They are just three of the 18 young people between the ages of eight and 16 who have participated in the Luces de Barrio (Neighborhood Lights) initiative launched by the City Council through Seville’s Institute of Culture and Arts (ICAS).

“The most complicated part of the process was finding the subtle balance between all the essences that best represent the cosmopolitan character of the neighborhood,” says Fillion.

Among the young participants, there are children from Morocco, the Netherlands, Ecuador and Colombia. Paula Bellido, 15, whose family is from Bolivia, was surprised by the number of different bird species in her neighborhood: 70, according to SEO Birdlife. Birds are the focus of another aspect of the project called Sinergias, a musical polyphony composed by Desirée Martín to celebrate the multiplicity of voices in Tres Barrios-Amate.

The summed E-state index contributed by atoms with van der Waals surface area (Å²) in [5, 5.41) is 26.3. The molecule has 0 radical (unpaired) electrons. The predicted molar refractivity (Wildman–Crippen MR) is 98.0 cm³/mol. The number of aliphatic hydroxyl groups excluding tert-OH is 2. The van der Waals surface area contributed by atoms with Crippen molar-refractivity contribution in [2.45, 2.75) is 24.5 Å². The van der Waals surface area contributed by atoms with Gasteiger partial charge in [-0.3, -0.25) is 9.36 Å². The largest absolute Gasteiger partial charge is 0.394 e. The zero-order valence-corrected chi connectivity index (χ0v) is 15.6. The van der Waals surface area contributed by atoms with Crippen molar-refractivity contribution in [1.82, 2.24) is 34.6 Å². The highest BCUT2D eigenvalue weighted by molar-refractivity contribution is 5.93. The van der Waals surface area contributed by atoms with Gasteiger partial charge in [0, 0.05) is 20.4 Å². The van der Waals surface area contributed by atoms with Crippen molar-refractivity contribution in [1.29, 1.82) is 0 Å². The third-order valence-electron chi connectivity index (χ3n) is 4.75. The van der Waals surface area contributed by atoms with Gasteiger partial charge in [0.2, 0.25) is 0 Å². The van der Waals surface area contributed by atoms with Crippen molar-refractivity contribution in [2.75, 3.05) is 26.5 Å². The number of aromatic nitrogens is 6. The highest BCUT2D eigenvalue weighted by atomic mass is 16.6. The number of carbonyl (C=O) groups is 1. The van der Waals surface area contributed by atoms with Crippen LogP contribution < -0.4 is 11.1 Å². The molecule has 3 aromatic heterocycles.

The overall aim is to make a role model out of Tres Barrios-Amate, which has high unemployment, drug dependency issues and the second-lowest per capita income in Spain (€5,389). According to the 2019 Urban Audit report, six of the 15 poorest neighborhoods in Spain are located in Seville. The list is headed by Polígono Sur, where the average annual income stands at €4,897. For Fillion, poverty needs to be fought as it reeks of “the indifference and contempt of a few people who are quick to stigmatize others.”

Sinergias, a musical polyphony by Desirée Martín, is also part of the project.
Sinergias, a musical polyphony by Desirée Martín, is also part of the project. LUCES DE BARRIO